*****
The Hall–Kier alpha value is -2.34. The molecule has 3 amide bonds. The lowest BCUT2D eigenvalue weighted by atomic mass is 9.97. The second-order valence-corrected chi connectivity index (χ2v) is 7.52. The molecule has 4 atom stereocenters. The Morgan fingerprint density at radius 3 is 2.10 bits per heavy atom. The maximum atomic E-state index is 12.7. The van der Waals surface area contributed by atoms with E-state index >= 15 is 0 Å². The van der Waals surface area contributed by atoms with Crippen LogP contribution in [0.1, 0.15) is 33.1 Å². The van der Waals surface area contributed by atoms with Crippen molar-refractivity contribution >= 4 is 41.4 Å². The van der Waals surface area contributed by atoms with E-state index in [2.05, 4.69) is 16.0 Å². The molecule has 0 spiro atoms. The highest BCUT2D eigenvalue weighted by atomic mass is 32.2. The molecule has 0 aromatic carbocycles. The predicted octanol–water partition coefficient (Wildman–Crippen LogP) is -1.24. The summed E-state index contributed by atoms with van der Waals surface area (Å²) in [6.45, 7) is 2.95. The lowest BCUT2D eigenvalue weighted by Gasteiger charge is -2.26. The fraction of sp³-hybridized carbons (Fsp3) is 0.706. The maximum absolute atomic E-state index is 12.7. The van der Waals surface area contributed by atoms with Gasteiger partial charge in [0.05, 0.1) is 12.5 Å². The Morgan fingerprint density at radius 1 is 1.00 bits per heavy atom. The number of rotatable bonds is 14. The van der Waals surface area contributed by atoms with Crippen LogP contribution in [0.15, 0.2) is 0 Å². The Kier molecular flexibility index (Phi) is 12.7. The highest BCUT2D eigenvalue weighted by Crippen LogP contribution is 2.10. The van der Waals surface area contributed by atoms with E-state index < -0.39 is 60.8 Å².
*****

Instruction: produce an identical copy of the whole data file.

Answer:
The Hall–Kier alpha value is -2.34. The molecule has 3 amide bonds. The lowest BCUT2D eigenvalue weighted by atomic mass is 9.97. The second-order valence-corrected chi connectivity index (χ2v) is 7.52. The molecule has 4 atom stereocenters. The Morgan fingerprint density at radius 3 is 2.10 bits per heavy atom. The maximum atomic E-state index is 12.7. The van der Waals surface area contributed by atoms with E-state index >= 15 is 0 Å². The van der Waals surface area contributed by atoms with Crippen LogP contribution in [0.1, 0.15) is 33.1 Å². The van der Waals surface area contributed by atoms with Crippen molar-refractivity contribution >= 4 is 41.4 Å². The van der Waals surface area contributed by atoms with E-state index in [2.05, 4.69) is 16.0 Å². The molecule has 0 spiro atoms. The highest BCUT2D eigenvalue weighted by atomic mass is 32.2. The molecule has 0 aromatic carbocycles. The predicted octanol–water partition coefficient (Wildman–Crippen LogP) is -1.24. The summed E-state index contributed by atoms with van der Waals surface area (Å²) in [6.45, 7) is 2.95. The lowest BCUT2D eigenvalue weighted by Gasteiger charge is -2.26. The fraction of sp³-hybridized carbons (Fsp3) is 0.706. The maximum absolute atomic E-state index is 12.7. The van der Waals surface area contributed by atoms with Gasteiger partial charge in [0.05, 0.1) is 12.5 Å². The Morgan fingerprint density at radius 1 is 1.00 bits per heavy atom. The number of rotatable bonds is 14. The van der Waals surface area contributed by atoms with Crippen LogP contribution in [0.15, 0.2) is 0 Å². The Kier molecular flexibility index (Phi) is 12.7. The highest BCUT2D eigenvalue weighted by Crippen LogP contribution is 2.10. The van der Waals surface area contributed by atoms with E-state index < -0.39 is 60.8 Å².